Differences in Google for Educators and Nonprofits

By January 11, 2013Uncategorized

At first glance, Google Giving and Google in Education appear to maintain a multitude of similarities. However, after closer examination, Google gives nonprofits the tools geared towards helping them do the work for themselves.

Google in Education

Anyone working with schools should be familiar with Google in Education. Basically, Google spent time determining what program assists school children the greatest. Google created multiple free tools: science races for all school aged children, lesson plans for educators, and administrative usage of many Google Apps. The key to remember is that these are projects available everywhere and, generally, remain free and open to whomever holds interest. Google in Education pushes variety for education.

Google for Nonprofits

On the other side, nonprofits receive more and in specific formats. Google gives several online programs to help an individual’s organization, mainly with reaching communities and raising funds. The programs offered are: Google Apps, Google Earth Outreach, Google Grants, and YouTube for Nonprofits. Most charities remain eligible to apply, however, requirements change based on the country of origin. One great feature is the need to only apply once. Once Google approves your application, all of the programs become yours to use within the suite. To explore each of the programs specifically with their benefits.

  • Google Apps: Basically, with this, you receive all the office type programs to assist with running a nonprofit. This includes Google Docs (word processor), Google Slides, Gmail, and a calendar. In addition, these programs auto save electronically, and can be accessed anywhere on any device. Furthermore, these programs become easy to share with others in a variety of formats.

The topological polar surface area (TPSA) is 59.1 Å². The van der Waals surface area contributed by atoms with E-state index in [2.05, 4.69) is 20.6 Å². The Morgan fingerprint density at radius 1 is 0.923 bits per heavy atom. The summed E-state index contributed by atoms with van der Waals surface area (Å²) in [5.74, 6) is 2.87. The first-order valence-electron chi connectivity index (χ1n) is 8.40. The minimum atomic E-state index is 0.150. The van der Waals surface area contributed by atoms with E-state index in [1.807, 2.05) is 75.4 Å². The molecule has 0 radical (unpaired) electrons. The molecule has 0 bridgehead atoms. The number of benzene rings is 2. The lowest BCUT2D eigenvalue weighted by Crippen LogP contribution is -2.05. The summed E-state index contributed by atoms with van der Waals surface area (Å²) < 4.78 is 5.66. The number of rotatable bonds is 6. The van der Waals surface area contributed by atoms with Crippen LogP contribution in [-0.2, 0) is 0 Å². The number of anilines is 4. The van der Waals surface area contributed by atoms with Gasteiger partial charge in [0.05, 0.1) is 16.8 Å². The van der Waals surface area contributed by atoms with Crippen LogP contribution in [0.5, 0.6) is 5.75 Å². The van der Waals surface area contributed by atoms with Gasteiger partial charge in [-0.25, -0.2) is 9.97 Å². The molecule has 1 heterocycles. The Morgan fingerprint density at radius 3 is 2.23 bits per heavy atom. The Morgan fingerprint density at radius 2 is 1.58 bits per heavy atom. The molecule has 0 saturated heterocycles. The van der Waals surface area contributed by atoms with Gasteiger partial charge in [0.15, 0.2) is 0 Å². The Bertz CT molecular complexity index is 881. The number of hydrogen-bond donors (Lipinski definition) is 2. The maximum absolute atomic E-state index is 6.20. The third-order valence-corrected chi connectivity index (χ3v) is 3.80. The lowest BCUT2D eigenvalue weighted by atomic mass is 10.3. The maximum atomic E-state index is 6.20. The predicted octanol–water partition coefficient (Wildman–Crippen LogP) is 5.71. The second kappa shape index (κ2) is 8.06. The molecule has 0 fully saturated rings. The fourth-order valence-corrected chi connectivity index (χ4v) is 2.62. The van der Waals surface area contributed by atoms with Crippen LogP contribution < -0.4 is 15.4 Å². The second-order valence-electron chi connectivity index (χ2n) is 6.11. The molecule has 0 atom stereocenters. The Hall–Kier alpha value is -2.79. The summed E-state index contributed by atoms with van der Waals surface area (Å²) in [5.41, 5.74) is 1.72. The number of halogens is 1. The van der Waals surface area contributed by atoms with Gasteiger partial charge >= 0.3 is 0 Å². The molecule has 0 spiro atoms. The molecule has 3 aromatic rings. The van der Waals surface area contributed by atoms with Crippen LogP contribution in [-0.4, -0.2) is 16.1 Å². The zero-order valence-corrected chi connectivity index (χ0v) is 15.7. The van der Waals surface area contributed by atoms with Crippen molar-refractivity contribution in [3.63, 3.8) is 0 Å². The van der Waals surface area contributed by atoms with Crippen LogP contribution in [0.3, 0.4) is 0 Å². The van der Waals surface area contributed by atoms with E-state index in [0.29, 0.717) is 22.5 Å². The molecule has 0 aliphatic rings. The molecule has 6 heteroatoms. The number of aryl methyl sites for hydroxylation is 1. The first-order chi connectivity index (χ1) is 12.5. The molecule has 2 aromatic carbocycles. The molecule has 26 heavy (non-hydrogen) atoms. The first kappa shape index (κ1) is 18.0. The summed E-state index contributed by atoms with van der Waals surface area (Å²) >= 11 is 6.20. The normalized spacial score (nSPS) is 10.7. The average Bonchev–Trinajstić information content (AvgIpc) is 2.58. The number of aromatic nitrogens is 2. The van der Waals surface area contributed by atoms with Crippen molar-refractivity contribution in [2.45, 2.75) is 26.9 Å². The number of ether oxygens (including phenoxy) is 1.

• Google Earth Outreach: Through the use of Google Earth and its fantastic 3D mapping abilities, nonprofits connect through an online community to specifically exhibit what they are protecting. You can add icons, photos, and texts to maps and tailored to your needs. A final, wonderful feature is the narrated tours. Basically, this is a video, but it allows the users to interact with everything around it.
  • Google Grants: Likely any nonprofit has heard of Google Grants. Basically, it grants $10,000 per month for placing ads on Google.com. They appear at the top and/or sidebars on any search pages. With clicks, a nonprofits selects the webpage for users to go to. This assists for awareness or soliciting donations. The greatest part of all this? The grant is evergreen which means the entire $10,000 can be for the life of your nonprofit.
  • YouTube for Nonprofits: If you think your nonprofit can find success with a picture, image what video will do for you. To begin, YouTube assists by allowing nonprofits to add links into their movies that takes viewers to websites and/or donation pages. If your organization has not started collecting digitally yet, simple add Google Checkout Box onto the main page (channel) of your YouTube and people can give securely. Finally, additions allow for annotations to be added throughout the video. These will appear at times you can designate and provide facts or ask viewers to take action.


In Conclusion

Use Google for Nonprofits to receive the free programs that will assist with all of your needs. Remember Google Apps gives you a free suite of office programs along with fantastic ways to share with others. Google Earth Outreach allows the creation of 3D maps and digital tours. Google Grants could send $10,000 in advertising to a lucky nonprofit. YouTube for Nonprofits allows viewers to interact with any nonprofit organization. It’s easy to see that Google works for nonprofits.

Crystal Michels

About Crystal Michels

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